To support pursuit of the NINDS mission, here we propose to introduce a high-impact novel technology for Imaging to the Washington University Neuroscience community. We intend to provide Core Instrumentation to perform Planar Illumination Microscopy (also known as light sheet microscopy) to catalyze new imaging efforts that aim to monitor large-scale neuronal ensembles. The recent Federal announcement of the Brain Activity Map targets neurophysiology for rapid growth and development in the coming decade. One of the most promising techniques for high-throughput neurophysiology is fluorescence imaging using light sheets. Our implementation, Objective-Coupled Planar Illumination (OCPI) microscopy, achieves imaging speeds that are hundreds or thousands of times faster than two-photon microscopy by simultaneously illuminating all pixels in the objective's focal plane, thereby eliminating the need to collect images by scanning one pixel at a time. The method achieves fast imaging simultaneously with high sensitivity and low phototoxicity and is therefore particularly well-suited to long-term recording periods. The custom-built OCPI instrument will be a Core offering within an existing Imaging Center, the Bakewell Neurolmaging Facility. Therefore, this proposal describes a plan and a schedule by which the new OCPI microscope will be introduced, and the oversight we will establish to ensure that its use is made available fairly and broadly. We also emphasize that we have recent experience in precisely these community-based efforts: we successfully introduced earlier version of this instrumentation as a Core facility and now can foresee the need for more access by a larger community of Neuroscientists to a faster and more flexible version. We plan Facility support for OCPI users that includes a facility manager to provide maintenance and training, a data center for image analysis, and a data manager to help with customized data analysis. We provide a series of quantifiable milestones by which to evaluate progress in offering this new high-impact technology.'By the end of the 4-yr period, we anticipate a steady base of at least 20 different users from across the diverse WU Neuroscience community, and a usage rate at or near full-time.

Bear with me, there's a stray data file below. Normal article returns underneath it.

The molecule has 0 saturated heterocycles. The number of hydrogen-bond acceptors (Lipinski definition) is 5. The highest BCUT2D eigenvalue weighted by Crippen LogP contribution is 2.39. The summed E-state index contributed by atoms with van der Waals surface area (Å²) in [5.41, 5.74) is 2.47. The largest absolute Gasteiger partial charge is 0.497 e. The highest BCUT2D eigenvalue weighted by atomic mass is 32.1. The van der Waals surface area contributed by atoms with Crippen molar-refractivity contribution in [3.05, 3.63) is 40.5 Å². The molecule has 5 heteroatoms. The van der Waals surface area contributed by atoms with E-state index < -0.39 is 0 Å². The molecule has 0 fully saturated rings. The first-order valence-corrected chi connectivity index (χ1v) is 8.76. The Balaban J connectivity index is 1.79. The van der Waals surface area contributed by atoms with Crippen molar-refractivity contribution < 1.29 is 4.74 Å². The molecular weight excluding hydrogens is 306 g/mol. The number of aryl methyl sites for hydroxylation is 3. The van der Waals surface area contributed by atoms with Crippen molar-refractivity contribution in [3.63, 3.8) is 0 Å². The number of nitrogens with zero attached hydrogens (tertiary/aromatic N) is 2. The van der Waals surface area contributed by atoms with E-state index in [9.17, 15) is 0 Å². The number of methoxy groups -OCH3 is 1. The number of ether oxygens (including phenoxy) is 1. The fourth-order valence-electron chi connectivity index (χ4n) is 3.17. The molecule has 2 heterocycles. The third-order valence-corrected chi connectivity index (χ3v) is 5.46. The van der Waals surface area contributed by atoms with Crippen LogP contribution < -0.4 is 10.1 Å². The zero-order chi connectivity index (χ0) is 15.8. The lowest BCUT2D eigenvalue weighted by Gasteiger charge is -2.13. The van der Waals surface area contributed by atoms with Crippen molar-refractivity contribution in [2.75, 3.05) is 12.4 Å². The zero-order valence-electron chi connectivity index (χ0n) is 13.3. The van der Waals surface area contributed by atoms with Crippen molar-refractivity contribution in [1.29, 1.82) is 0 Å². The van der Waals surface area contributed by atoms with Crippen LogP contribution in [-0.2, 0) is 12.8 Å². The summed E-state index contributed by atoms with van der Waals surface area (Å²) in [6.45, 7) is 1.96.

We will use NINDS support to provide Core Instrumentation for a new imaging modality to monitor large-scale neuronal ensembles. These efforts will catalyze discoveries across a broad spectrum of neuroscience research, and promote the NINDS mission to reduce the burden of neurological disease.
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